“Western Cape Government Health is concerned about the number of children and babies that are looked after in informal or unregistered crèches, where there is no or little access to clean running water.  To address these concerns, the Department has developed a water bag which can hold 20 litres of water and can hang against a wall or fence, for the dispensing of water for hand and bottle washing.” Says Minister Mbombo

The bags will be distributed via community care workers to at-risk unregistered crèches.     (See Photo)

It is however a fact that even with all these measures, a child or family member may contract diarrhoea.  Be prepared by making sure that you do the following:

Clean an empty 1 l bottle; allow it to stand upside down so that it dries thoroughly.  Mix 8 teaspoons of sugar to half a teaspoon of salt. Pour into the bottle. Seal tightly and store until needed.  By mixing the salt and sugar, before you need the solution, not only will you prevent others from using it, but you will have it at hand when someone in your home especially the baby, develops diarrhoea.  Should this happen you need only add 1l of clean cool water, to the sugar/salt mix.  This mixture prevents dehydration.   Keep giving small sips of the mixture, even if you are on your way to the clinic.

You can make this mixture as required, but you must have, sugar, salt a clean bottle and clean water available all the time. These are basic household items, however being prepared helps us prevent deaths due to diarrhoea.

Diarrhoeal season commences in October and runs through to the end of May.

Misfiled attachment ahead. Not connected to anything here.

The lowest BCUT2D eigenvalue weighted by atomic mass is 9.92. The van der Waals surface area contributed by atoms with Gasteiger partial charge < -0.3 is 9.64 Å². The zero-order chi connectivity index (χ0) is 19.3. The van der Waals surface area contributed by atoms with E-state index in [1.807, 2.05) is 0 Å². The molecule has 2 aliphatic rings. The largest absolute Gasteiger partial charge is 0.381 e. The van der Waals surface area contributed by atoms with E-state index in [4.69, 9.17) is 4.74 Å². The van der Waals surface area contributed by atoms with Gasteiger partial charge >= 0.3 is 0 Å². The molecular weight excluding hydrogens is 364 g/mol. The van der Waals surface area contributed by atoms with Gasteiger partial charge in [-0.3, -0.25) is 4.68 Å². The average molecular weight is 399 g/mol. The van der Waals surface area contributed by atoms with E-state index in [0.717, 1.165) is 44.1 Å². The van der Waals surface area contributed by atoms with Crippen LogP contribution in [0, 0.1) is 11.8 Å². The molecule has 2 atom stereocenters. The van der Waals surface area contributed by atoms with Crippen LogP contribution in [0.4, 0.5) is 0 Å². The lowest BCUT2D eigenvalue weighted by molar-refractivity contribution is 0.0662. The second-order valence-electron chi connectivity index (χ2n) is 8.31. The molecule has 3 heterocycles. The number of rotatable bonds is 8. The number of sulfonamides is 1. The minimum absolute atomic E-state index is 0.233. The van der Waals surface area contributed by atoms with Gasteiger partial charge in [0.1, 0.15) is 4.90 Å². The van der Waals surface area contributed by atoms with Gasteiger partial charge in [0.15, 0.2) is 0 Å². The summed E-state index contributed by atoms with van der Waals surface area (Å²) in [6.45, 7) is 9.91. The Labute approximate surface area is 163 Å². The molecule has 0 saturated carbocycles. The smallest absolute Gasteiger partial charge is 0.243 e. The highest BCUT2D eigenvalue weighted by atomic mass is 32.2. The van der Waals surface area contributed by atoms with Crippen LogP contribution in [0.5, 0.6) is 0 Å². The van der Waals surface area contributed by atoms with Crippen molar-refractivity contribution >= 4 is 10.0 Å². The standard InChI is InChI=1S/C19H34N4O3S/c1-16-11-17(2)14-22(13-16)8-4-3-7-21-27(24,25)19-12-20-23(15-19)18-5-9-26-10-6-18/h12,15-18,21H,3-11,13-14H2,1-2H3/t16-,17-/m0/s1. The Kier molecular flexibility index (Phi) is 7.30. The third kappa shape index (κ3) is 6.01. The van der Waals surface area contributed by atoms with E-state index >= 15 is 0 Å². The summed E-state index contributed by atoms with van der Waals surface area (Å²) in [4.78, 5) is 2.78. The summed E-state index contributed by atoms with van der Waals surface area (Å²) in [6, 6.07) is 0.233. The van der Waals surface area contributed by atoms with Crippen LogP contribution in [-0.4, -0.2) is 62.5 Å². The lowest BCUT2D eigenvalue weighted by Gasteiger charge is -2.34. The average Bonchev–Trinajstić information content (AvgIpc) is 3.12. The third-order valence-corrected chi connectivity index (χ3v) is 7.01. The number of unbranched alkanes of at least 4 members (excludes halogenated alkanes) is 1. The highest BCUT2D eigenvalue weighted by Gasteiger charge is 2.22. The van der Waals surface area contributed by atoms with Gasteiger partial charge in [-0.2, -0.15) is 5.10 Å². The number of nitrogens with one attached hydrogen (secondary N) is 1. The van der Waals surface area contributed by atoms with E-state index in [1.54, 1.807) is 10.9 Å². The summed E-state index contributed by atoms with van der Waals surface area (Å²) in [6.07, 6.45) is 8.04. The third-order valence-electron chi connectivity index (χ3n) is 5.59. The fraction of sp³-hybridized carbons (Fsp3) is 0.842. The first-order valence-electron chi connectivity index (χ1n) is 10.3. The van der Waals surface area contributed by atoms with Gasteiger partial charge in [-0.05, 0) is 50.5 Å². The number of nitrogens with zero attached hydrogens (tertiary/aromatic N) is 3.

• Diarrhoea is highly contagious and is especially dangerous to babies and children under 5 years of age, if left untreated.
  • Babies and children who have a compromised immune system, i.e. those who have HIV or  TB, are malnourished and underweight, need to get help as quickly as possible, and should be taken to their closest clinic or emergency centre.
  • Moms, who breast feed, should continue to feed their babies, and seek treatment at their closest clinic.
  • Babies and children who are fully immunised, eat healthily and are looked after in a clean, caring environment have stronger immune systems and are automatically healthy.

The nurses at the clinic are able to help you with all your health questions, remember to prepare for diarrhoeal season, by growing your golden circle and ensuring that you have the ingredients for the re-hydration solution available at all times.

Additional information:

During the summer of 2014/15 73,544 children under 5 years were treated at clinics (Primary Healthcare Facilities) of these 40,742 (55.4%) were diagnosed with diarrhoea, 31,790 (43.2%) were diagnosed with pneumonia and 1,011 (1.4%) were diagnosed with severe acute malnutrition.

A total of 15,633 children were admitted to hospital.  43.3% of the admissions were for diarrhoea, 50.1% of the children were admitted for pneumonia and 6.6% were admitted for severe acute malnutrition.

Sadly, a total of  80 deaths were reported of which 17 were due to diarrhoea, 42 were due to pneumonia and 21 were due to severe acute malnutrition.